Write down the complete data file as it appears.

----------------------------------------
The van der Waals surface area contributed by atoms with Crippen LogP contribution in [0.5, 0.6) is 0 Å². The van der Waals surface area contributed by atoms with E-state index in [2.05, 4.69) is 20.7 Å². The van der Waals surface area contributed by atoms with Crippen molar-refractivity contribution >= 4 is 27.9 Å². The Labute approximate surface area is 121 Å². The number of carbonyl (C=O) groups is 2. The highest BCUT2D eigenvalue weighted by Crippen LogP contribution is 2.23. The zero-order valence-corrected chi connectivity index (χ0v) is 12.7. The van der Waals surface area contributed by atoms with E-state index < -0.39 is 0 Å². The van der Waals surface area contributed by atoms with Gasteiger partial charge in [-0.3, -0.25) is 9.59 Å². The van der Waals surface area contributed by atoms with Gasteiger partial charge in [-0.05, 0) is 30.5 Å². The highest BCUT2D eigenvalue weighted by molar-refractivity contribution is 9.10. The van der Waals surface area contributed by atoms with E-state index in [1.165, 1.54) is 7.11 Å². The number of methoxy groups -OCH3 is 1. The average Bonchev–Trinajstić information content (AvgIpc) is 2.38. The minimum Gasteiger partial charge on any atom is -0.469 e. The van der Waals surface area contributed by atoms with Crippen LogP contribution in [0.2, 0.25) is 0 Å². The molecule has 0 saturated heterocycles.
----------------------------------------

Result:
The van der Waals surface area contributed by atoms with Crippen LogP contribution in [0.5, 0.6) is 0 Å². The van der Waals surface area contributed by atoms with E-state index in [2.05, 4.69) is 20.7 Å². The van der Waals surface area contributed by atoms with Crippen molar-refractivity contribution >= 4 is 27.9 Å². The Labute approximate surface area is 121 Å². The number of carbonyl (C=O) groups is 2. The highest BCUT2D eigenvalue weighted by Crippen LogP contribution is 2.23. The zero-order valence-corrected chi connectivity index (χ0v) is 12.7. The van der Waals surface area contributed by atoms with E-state index < -0.39 is 0 Å². The van der Waals surface area contributed by atoms with Gasteiger partial charge in [-0.3, -0.25) is 9.59 Å². The van der Waals surface area contributed by atoms with Gasteiger partial charge in [-0.05, 0) is 30.5 Å². The highest BCUT2D eigenvalue weighted by molar-refractivity contribution is 9.10. The van der Waals surface area contributed by atoms with E-state index in [1.165, 1.54) is 7.11 Å². The number of methoxy groups -OCH3 is 1. The average Bonchev–Trinajstić information content (AvgIpc) is 2.38. The minimum Gasteiger partial charge on any atom is -0.469 e. The van der Waals surface area contributed by atoms with Crippen LogP contribution in [0.2, 0.25) is 0 Å². The molecule has 0 saturated heterocycles.